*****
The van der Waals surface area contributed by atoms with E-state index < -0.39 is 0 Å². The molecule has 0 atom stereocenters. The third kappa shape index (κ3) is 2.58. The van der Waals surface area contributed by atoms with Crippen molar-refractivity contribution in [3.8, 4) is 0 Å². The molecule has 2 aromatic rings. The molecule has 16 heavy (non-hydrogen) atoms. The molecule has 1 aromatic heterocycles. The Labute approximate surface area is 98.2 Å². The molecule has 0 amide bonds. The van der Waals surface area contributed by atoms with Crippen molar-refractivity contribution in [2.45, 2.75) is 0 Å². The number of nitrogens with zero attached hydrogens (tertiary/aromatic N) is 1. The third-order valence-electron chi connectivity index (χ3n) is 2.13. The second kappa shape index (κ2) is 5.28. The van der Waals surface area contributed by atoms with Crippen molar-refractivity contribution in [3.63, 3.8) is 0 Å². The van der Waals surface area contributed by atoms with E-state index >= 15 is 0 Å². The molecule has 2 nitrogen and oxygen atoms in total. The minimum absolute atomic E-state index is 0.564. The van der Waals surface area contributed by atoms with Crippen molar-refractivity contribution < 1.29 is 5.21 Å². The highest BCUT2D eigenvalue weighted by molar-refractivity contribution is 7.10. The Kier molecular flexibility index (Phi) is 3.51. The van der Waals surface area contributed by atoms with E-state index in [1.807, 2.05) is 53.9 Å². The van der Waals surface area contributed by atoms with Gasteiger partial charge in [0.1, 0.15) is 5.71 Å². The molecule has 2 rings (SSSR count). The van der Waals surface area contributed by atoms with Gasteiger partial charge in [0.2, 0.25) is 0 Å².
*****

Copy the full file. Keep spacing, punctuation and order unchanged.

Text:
The van der Waals surface area contributed by atoms with E-state index < -0.39 is 0 Å². The molecule has 0 atom stereocenters. The third kappa shape index (κ3) is 2.58. The van der Waals surface area contributed by atoms with Crippen molar-refractivity contribution in [3.8, 4) is 0 Å². The molecule has 2 aromatic rings. The molecule has 16 heavy (non-hydrogen) atoms. The molecule has 1 aromatic heterocycles. The Labute approximate surface area is 98.2 Å². The molecule has 0 amide bonds. The van der Waals surface area contributed by atoms with Crippen molar-refractivity contribution in [2.45, 2.75) is 0 Å². The number of nitrogens with zero attached hydrogens (tertiary/aromatic N) is 1. The third-order valence-electron chi connectivity index (χ3n) is 2.13. The second kappa shape index (κ2) is 5.28. The van der Waals surface area contributed by atoms with Crippen molar-refractivity contribution in [3.63, 3.8) is 0 Å². The van der Waals surface area contributed by atoms with E-state index >= 15 is 0 Å². The molecule has 2 nitrogen and oxygen atoms in total. The minimum absolute atomic E-state index is 0.564. The van der Waals surface area contributed by atoms with Crippen molar-refractivity contribution < 1.29 is 5.21 Å². The highest BCUT2D eigenvalue weighted by molar-refractivity contribution is 7.10. The Kier molecular flexibility index (Phi) is 3.51. The van der Waals surface area contributed by atoms with E-state index in [1.807, 2.05) is 53.9 Å². The van der Waals surface area contributed by atoms with Gasteiger partial charge in [0.1, 0.15) is 5.71 Å². The molecule has 2 rings (SSSR count). The van der Waals surface area contributed by atoms with Gasteiger partial charge in [0.2, 0.25) is 0 Å².